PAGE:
Exercise Vital to Build Muscle Strength

The Beijing 2022 Winter Olympics, drawing to a close today, has inspired people of all ages with the skill, grit, and resilience of the athletes.  The games may have also motivated individuals to get back on track with their physical fitness.  But older adults often find it harder to build strength as their bodies age and biological mechanisms become less effective, making it all the more important to stick with strength-training exercises to prevent frailty and disability. 

According to a recent Washington Post report, exercise is one of the most important activities older adults can do for their health to promote mobility and reduce the risk of becoming disabled.  Although older people do not gain muscle mass as well as younger people, by participating in a regular resistance and aerobic exercise program, seniors can still improve physical function and reduce the risk of becoming disabled by nearly 20 percent. 

Using exercise to prevent or delay mobility problems can help older adults remain healthy, active, and engaged in their communities.  Being able to perform acts of daily living also helps seniors live independently longer and prevent or delay a move into an assisted living community.  Along with regular strength, balance, flexibility, and aerobic activity, eating a healthy protein-rich diet is also important to maintain muscle mass, strength, and bone health.  Good sources of protein include Greek yogurt, cottage cheese, skinless chicken, lentils, and milk.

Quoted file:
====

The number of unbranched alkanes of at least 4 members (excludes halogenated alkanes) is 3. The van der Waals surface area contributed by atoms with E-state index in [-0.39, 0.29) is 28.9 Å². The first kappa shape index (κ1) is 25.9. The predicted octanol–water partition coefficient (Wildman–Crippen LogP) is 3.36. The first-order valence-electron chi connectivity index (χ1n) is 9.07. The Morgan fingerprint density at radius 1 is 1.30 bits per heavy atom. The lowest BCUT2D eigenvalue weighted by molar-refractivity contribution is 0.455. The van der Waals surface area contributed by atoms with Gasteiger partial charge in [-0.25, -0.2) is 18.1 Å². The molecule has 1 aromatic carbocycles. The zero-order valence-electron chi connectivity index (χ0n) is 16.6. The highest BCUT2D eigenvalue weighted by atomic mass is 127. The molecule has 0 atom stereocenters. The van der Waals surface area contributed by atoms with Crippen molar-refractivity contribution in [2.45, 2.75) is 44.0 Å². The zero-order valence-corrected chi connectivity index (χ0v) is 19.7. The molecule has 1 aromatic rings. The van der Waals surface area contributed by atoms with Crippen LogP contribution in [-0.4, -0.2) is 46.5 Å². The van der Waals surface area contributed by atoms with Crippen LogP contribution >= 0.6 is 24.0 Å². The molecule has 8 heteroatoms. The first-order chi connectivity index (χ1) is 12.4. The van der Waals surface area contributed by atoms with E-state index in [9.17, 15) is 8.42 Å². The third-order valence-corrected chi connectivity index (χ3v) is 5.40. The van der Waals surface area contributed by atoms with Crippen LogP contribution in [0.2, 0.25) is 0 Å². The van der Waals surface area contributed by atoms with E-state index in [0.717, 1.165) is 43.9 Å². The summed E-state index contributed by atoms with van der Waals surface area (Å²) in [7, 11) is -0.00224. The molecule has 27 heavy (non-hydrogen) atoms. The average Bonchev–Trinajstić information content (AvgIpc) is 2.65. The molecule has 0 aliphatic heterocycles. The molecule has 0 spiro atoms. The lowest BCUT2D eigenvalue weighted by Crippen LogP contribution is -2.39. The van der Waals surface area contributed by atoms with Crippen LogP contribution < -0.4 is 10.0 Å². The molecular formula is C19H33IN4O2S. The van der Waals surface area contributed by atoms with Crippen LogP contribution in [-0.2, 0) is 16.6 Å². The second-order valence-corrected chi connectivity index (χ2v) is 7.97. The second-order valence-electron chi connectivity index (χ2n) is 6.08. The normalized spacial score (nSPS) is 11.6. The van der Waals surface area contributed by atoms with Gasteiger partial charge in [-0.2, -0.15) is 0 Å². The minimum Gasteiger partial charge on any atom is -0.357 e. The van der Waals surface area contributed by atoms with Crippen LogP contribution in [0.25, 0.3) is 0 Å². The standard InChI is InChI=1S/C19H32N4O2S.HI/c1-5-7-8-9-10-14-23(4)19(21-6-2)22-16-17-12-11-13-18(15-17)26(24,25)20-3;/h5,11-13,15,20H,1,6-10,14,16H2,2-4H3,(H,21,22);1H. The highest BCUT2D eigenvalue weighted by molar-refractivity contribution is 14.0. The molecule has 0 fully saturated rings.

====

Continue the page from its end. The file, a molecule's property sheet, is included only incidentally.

Many people find they become more sedentary during the winter months, but it’s important to stay active to preserve muscles strength and mobility.  Before starting any new exercise program, talk first with your doctor.  A primary care visit can help assess physical function and if necessary, provide a referral to a physical or occupational therapist to help regain strength, balance, range of motion, and endurance as well as address any needs to aid in performing tasks of daily living.   Begin slowly and gradually increase the intensity and duration of the activity, listening to your body and taking care to avoid movements that cause pain. A regular routine, if possible spending time outdoors with others, can help establish positive associations with exercise and improve outcomes. 

Until the weather warms up and it is safe for more outdoor activities, check out the National Institute on Aging’s Go4Life Exercise Videos here